Sharp Park News: Briefly, we have news that the appeal hearing at the Board of Supervisors for the Sharp Park issue will take place on February 28th. Look for a blog post with more details as we get closer to the hearing.
Recently, it has been noted in news reports that this winter storm season has been the wettest since the 1997-1998 El Niño. We would like to point out that the 97-98 event was actually the culmination of a series of wet winters. We may be in a similar cycle right now.
History does have a way of repeating itself. This month we would like to reflect back to those wet years of the latter 1990's and how this whole campaign got started.
The erosion disaster at Sloat began during the winter of 1994-1995. Before that year, Ca was locked in a series of drought years. Surfers remember those years well as drought years deliver long stretches of world class surf to Ocean Beach.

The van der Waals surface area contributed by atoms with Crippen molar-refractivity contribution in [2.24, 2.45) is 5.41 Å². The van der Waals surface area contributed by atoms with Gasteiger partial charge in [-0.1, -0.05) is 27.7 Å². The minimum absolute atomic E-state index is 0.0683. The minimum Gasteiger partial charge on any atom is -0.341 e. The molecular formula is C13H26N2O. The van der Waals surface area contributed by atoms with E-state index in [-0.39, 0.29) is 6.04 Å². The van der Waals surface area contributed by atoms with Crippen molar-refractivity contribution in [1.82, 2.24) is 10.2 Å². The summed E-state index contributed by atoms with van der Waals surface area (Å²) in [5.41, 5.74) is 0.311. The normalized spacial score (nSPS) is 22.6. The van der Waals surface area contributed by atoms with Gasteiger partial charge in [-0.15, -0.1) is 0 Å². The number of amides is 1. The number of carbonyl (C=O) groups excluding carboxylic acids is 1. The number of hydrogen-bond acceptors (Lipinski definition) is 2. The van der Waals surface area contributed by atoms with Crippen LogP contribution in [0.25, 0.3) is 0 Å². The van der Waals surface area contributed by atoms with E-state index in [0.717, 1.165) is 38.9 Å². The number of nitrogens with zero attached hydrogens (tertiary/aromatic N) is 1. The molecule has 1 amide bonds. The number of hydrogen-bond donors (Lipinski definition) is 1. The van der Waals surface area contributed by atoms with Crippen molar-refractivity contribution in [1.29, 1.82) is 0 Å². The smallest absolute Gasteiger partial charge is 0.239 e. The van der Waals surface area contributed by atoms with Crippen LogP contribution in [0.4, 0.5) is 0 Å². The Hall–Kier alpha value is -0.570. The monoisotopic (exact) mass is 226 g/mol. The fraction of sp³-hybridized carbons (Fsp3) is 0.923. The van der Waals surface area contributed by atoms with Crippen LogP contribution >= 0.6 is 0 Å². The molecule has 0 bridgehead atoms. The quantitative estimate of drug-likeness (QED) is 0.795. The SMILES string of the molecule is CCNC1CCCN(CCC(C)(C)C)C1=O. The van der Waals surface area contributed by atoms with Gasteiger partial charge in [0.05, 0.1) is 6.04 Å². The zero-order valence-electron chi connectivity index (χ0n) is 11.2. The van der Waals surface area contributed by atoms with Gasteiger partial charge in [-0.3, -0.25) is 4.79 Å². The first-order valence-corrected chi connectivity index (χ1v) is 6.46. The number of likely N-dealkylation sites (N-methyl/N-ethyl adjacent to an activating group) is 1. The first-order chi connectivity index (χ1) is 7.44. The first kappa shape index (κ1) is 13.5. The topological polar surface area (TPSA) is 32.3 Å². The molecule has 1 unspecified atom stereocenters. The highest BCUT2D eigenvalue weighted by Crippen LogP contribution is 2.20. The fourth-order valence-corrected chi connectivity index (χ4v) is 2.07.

As the second half of the 1990's went on, wet weather began to dominate winter conditions again. At Sloat, storms started striping sand away from the newly replenished beach and bluff. In order to protect the road and the sewer infrastructure from the encroaching surf, SFDPW constructed the giant quarry stone revetment we now see between the north and south parking lots. Erosion and blight then began to spread to the adjacent areas, sparking the birth of this campaign.
This is Sloat's north parking lot after the sewer and road renovation project. The parking lot was completely refurbished, with a landscaped bluff and a sandy beach.
1997-1998 El Niño
Five years later, this is what remained of the beach and the same landscaped bluff. It has always been Surfrider's contention that infrastructure built during the 1980's was placed too close to the sea south of Sloat. This is why we are calling for a managed retreat solution. Sand replenishment in front of the infrastructure has been ineffective (The 2008 date is the year the photos were copyrighted). Photo Credit: Bob Battalio, PWA and Associates
Below is the chronology of the 1999's era erosion cycle. Citation: Army Corps of Engineers Ocean Beach Storm Damage Protection Project page 55, Table 3-1of the 3.1 Sediment Transport Processes Update section.